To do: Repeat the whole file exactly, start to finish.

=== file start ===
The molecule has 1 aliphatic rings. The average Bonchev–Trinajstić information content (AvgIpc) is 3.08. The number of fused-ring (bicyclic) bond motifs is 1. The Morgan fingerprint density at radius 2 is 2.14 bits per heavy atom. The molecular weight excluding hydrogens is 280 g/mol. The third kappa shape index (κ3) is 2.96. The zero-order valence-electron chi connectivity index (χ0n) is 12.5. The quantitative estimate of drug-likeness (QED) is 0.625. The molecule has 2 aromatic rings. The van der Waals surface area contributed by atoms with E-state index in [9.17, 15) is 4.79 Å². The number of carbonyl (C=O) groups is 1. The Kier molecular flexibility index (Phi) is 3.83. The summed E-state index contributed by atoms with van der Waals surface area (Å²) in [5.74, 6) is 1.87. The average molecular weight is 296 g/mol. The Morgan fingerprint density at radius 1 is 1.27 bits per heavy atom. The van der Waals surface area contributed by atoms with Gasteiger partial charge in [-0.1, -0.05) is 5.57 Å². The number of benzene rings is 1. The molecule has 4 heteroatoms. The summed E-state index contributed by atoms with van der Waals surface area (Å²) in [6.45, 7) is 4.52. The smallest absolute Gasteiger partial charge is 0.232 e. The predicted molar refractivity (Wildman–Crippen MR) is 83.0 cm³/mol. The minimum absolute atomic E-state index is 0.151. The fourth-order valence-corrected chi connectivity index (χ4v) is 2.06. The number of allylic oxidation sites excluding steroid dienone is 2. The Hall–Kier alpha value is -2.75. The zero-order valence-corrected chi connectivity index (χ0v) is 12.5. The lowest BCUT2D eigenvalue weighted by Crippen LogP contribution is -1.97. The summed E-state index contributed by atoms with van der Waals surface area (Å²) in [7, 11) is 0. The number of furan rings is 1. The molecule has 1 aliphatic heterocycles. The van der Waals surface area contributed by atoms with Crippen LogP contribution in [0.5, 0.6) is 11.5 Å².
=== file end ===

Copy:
The molecule has 1 aliphatic rings. The average Bonchev–Trinajstić information content (AvgIpc) is 3.08. The number of fused-ring (bicyclic) bond motifs is 1. The Morgan fingerprint density at radius 2 is 2.14 bits per heavy atom. The molecular weight excluding hydrogens is 280 g/mol. The third kappa shape index (κ3) is 2.96. The zero-order valence-electron chi connectivity index (χ0n) is 12.5. The quantitative estimate of drug-likeness (QED) is 0.625. The molecule has 2 aromatic rings. The van der Waals surface area contributed by atoms with E-state index in [9.17, 15) is 4.79 Å². The number of carbonyl (C=O) groups is 1. The Kier molecular flexibility index (Phi) is 3.83. The summed E-state index contributed by atoms with van der Waals surface area (Å²) in [5.74, 6) is 1.87. The average molecular weight is 296 g/mol. The Morgan fingerprint density at radius 1 is 1.27 bits per heavy atom. The van der Waals surface area contributed by atoms with Gasteiger partial charge in [-0.1, -0.05) is 5.57 Å². The number of benzene rings is 1. The molecule has 4 heteroatoms. The summed E-state index contributed by atoms with van der Waals surface area (Å²) in [6.45, 7) is 4.52. The smallest absolute Gasteiger partial charge is 0.232 e. The predicted molar refractivity (Wildman–Crippen MR) is 83.0 cm³/mol. The minimum absolute atomic E-state index is 0.151. The fourth-order valence-corrected chi connectivity index (χ4v) is 2.06. The number of allylic oxidation sites excluding steroid dienone is 2. The Hall–Kier alpha value is -2.75. The zero-order valence-corrected chi connectivity index (χ0v) is 12.5. The lowest BCUT2D eigenvalue weighted by Crippen LogP contribution is -1.97. The summed E-state index contributed by atoms with van der Waals surface area (Å²) in [7, 11) is 0. The number of furan rings is 1. The molecule has 1 aliphatic heterocycles. The van der Waals surface area contributed by atoms with Crippen LogP contribution in [0.5, 0.6) is 11.5 Å².